According to a new study, infants whose fathers are more involved with them at 3 months old tend to display less behavioral troubles at age one.
The researchers at the University of Oxford examined 192 families gathered from two maternity units in the United Kingdom to observe whether or not there is a relationship between father-baby interactions in the early years of the infant’s life and the child’s behavior later on.
“We found that children whose fathers were more engaged in the interactions had better outcomes, with fewer subsequent behavioral problems,” said Dr. Paul Ramchandani, who led the study. The effect was observed to be stronger for males than for females, suggesting that boys could possibly be more vulnerable to the impact of their fathers from an early age.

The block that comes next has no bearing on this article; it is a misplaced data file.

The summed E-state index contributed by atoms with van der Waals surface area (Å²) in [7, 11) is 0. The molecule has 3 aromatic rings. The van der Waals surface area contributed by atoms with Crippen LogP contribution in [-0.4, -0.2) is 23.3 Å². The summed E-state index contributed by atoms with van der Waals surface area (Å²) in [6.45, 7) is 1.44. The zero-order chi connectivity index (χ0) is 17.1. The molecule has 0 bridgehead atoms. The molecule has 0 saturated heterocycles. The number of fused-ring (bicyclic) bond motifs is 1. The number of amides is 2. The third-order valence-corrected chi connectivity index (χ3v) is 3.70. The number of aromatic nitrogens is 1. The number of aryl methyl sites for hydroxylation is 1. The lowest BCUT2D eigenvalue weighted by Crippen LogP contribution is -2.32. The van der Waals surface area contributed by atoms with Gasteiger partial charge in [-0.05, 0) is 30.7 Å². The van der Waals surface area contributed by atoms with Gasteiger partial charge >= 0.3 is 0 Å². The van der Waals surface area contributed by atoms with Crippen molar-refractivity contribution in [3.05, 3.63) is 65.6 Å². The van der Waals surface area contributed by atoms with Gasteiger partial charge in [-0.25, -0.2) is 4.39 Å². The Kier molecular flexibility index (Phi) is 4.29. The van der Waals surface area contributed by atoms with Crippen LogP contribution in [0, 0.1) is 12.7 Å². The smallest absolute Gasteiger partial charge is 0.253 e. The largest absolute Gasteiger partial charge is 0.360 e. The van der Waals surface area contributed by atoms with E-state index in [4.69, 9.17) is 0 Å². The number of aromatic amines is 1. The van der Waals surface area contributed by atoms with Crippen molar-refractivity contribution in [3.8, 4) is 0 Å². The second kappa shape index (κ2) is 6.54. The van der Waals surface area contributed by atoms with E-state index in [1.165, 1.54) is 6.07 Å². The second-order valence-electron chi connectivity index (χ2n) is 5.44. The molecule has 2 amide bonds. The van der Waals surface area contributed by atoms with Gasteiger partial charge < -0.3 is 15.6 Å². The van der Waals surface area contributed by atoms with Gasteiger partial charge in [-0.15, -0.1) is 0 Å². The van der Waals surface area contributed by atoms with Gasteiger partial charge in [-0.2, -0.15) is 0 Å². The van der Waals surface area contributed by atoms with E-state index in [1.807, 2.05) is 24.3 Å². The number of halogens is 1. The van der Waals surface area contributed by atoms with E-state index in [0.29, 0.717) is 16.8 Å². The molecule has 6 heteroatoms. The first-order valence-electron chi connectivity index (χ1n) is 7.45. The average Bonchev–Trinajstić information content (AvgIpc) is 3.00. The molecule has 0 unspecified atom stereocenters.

“Focusing on the infant’s first few months is important as this is a crucial period for development and the infant is very susceptible to environmental influences, such as the quality of parental care and interaction,” Ramchandani claimed.
Parents and guardians worldwide can attest to the fact that child rearing is one of the most challenging yet rewarding responsibilities a person can have. This research gives additional evidence to the growing belief that active engagement early in a child’s life can aid parents in making an early positive impact on the infant’s development.
Image courtesy of FreeDigitalPhotos.net
- Depressed Mothers Often Disturb Baby’s Sleep, Sleep Study Shows (prweb.com)
- Association Between Infants’ Regulatory Behaviors And Maternal Mental Health May Predict Unexplained Physical Symptoms In Older Children (medicalnewstoday.com)
- Infant Fussiness Not Tied to Later Mental Health (nlm.nih.gov)
- Study: Standing Babies Stay Steady When Focused (medicalnewstoday.com)